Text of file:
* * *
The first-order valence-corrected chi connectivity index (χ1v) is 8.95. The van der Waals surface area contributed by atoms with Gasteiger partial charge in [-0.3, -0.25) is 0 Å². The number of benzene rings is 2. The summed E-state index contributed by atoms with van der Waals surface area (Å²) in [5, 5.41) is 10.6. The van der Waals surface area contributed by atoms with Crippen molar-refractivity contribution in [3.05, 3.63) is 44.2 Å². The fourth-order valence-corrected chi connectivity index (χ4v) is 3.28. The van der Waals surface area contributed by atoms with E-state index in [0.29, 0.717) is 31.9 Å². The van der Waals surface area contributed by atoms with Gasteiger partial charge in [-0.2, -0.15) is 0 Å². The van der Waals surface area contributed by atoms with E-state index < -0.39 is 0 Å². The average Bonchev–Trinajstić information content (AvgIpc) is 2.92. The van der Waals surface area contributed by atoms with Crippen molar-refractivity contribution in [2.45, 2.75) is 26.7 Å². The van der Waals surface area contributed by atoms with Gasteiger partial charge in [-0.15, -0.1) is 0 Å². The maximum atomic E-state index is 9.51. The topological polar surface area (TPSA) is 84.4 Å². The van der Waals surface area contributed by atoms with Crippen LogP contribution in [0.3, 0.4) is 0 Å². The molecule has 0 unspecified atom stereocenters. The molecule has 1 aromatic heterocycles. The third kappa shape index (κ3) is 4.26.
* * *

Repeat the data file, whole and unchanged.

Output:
The first-order valence-corrected chi connectivity index (χ1v) is 8.95. The van der Waals surface area contributed by atoms with Gasteiger partial charge in [-0.3, -0.25) is 0 Å². The number of benzene rings is 2. The summed E-state index contributed by atoms with van der Waals surface area (Å²) in [5, 5.41) is 10.6. The van der Waals surface area contributed by atoms with Crippen molar-refractivity contribution in [3.05, 3.63) is 44.2 Å². The fourth-order valence-corrected chi connectivity index (χ4v) is 3.28. The van der Waals surface area contributed by atoms with E-state index in [0.29, 0.717) is 31.9 Å². The van der Waals surface area contributed by atoms with Gasteiger partial charge in [-0.2, -0.15) is 0 Å². The van der Waals surface area contributed by atoms with E-state index < -0.39 is 0 Å². The average Bonchev–Trinajstić information content (AvgIpc) is 2.92. The van der Waals surface area contributed by atoms with Crippen molar-refractivity contribution in [2.45, 2.75) is 26.7 Å². The van der Waals surface area contributed by atoms with Gasteiger partial charge in [-0.15, -0.1) is 0 Å². The maximum atomic E-state index is 9.51. The topological polar surface area (TPSA) is 84.4 Å². The van der Waals surface area contributed by atoms with Crippen LogP contribution in [0.3, 0.4) is 0 Å². The molecule has 0 unspecified atom stereocenters. The molecule has 1 aromatic heterocycles. The third kappa shape index (κ3) is 4.26.